Two For Tuesday: The Chordettes (Baby Boom Years)

My Uncle Jack commented yesterday that he remembered all the songs from yesterday and especially liked “Mister Sandman.” That had me searching for more songs by the group, and finally I decided, if I was going to do that much work, I’d go ahead and feature them today.

From Sheboygan, Wisconsin, The Chordettes were inspired to do close harmony by member Jinny Osborn’s father, O. H. “King” Cole, who was the president of SPEBSQSA (Society for the Preservation and Encouragement of Barber Shop Quartet Singing in America), now known as The Barbershop Harmony Society. As we talked about yesterday, they had a huge hit in 1954 with “Mister Sandman,” which topped the charts in the US that year (as well as #11 in the UK). In all, the had nine Top 40 hits, including four Top Ten singles, between 1954 and 1963.

Their next Top Ten hit was 1956’s “Born To Be With You,” which reached #5 in the US and #8 in the UK.

Their second-biggest hit was 1958’s “Lollipop.” It reached #2 nationally, #3 on the R&B chart, and #6 in the UK. This is a karaoke version that was based on a TV appearance; Andy Williams provides the “pop”s.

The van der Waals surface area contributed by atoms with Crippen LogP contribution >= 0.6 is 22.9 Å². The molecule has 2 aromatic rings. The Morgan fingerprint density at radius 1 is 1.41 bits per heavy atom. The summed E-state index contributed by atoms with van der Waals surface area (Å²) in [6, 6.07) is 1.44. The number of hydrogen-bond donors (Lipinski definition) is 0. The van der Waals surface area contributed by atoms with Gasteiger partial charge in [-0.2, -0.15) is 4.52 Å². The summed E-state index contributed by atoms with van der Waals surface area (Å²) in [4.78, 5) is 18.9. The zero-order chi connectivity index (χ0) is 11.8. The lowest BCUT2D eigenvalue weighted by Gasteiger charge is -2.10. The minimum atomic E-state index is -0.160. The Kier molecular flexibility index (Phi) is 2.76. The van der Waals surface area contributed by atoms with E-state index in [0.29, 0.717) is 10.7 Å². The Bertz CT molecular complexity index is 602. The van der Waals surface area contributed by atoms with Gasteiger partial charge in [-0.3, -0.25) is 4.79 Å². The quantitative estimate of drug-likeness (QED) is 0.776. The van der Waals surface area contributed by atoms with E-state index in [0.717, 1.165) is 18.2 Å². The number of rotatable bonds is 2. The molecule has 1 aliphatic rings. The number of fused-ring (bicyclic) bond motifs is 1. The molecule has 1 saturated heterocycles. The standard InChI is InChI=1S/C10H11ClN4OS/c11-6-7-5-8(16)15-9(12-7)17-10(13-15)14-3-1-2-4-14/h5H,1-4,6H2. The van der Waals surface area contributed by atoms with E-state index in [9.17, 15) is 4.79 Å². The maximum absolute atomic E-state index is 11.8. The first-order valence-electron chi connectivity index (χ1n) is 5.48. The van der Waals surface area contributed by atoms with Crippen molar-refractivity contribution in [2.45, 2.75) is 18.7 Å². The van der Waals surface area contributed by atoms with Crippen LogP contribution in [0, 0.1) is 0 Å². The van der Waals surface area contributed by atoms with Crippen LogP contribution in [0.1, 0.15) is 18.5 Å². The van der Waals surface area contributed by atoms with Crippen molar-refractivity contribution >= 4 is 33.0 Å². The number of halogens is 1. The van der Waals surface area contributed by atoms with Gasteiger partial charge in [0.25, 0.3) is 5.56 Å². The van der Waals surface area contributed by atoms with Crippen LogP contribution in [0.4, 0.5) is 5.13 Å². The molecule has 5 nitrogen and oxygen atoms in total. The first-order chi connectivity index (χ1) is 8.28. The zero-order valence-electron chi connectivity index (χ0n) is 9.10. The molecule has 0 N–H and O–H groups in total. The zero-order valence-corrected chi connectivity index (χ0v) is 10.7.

The Chordettes appeared on the first national showing of American Bandstand on August 5, 1957. Their last Top 40 hit was 1961’s “Never On Sunday,” from the movie of the same name. Here’s a list of all their singles, most of which are available on YouTube.

The Chordettes, your Two For Tuesday, October 17, 2017.

8 thoughts on “Two For Tuesday: The Chordettes (Baby Boom Years)

  1. I remember this stuff, because my mother and her cousins all played it. I loved it! That is until my babysitters got me listening to The Stones and other rock, as well as folk-rock. Thanks, John!


  2. I know them! Well, I know the songs but I never knew their name so this was fun to listen to. The video with the gals shows some poor lip syncing which is interesting since I thought this seemed to be the thing 8n thelate ā€˜60s and ā€˜70s.


    1. I think someone might have redubbed the singing and not quite gotten everything lined up, but even so, there are a couple of flubs here. The video was from 1958, I think, so TV was just starting to do lip-syncing. By the late ’60’s bands had pretty well gotten it down to a science. Of course, you could tell their instruments weren’t plugged in and that guitar players were really just going through the motions and not really playing what you were hearing…


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